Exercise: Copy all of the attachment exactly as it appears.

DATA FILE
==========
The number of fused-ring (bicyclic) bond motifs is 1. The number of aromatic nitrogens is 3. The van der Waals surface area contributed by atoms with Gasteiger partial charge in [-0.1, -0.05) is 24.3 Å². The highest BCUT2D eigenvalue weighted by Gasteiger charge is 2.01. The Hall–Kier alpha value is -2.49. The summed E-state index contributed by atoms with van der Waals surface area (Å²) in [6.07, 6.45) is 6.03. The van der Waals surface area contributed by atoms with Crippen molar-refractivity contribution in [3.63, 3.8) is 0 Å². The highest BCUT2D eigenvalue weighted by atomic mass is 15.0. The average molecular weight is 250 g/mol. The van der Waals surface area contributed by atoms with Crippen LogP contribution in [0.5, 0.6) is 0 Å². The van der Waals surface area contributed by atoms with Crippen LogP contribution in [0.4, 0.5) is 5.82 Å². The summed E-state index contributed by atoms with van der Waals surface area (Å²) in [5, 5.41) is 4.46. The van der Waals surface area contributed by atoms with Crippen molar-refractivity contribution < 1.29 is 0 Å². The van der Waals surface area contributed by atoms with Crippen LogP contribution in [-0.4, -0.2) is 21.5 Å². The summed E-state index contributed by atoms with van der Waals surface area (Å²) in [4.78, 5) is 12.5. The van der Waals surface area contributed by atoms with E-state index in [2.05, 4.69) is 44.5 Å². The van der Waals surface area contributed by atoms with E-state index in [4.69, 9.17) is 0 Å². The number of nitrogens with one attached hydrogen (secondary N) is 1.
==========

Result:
The number of fused-ring (bicyclic) bond motifs is 1. The number of aromatic nitrogens is 3. The van der Waals surface area contributed by atoms with Gasteiger partial charge in [-0.1, -0.05) is 24.3 Å². The highest BCUT2D eigenvalue weighted by Gasteiger charge is 2.01. The Hall–Kier alpha value is -2.49. The summed E-state index contributed by atoms with van der Waals surface area (Å²) in [6.07, 6.45) is 6.03. The van der Waals surface area contributed by atoms with Crippen molar-refractivity contribution in [3.63, 3.8) is 0 Å². The highest BCUT2D eigenvalue weighted by atomic mass is 15.0. The average molecular weight is 250 g/mol. The van der Waals surface area contributed by atoms with Crippen LogP contribution in [0.5, 0.6) is 0 Å². The van der Waals surface area contributed by atoms with Crippen LogP contribution in [0.4, 0.5) is 5.82 Å². The summed E-state index contributed by atoms with van der Waals surface area (Å²) in [5, 5.41) is 4.46. The van der Waals surface area contributed by atoms with Crippen molar-refractivity contribution < 1.29 is 0 Å². The van der Waals surface area contributed by atoms with Crippen LogP contribution in [-0.4, -0.2) is 21.5 Å². The summed E-state index contributed by atoms with van der Waals surface area (Å²) in [4.78, 5) is 12.5. The van der Waals surface area contributed by atoms with E-state index in [2.05, 4.69) is 44.5 Å². The van der Waals surface area contributed by atoms with E-state index in [4.69, 9.17) is 0 Å². The number of nitrogens with one attached hydrogen (secondary N) is 1.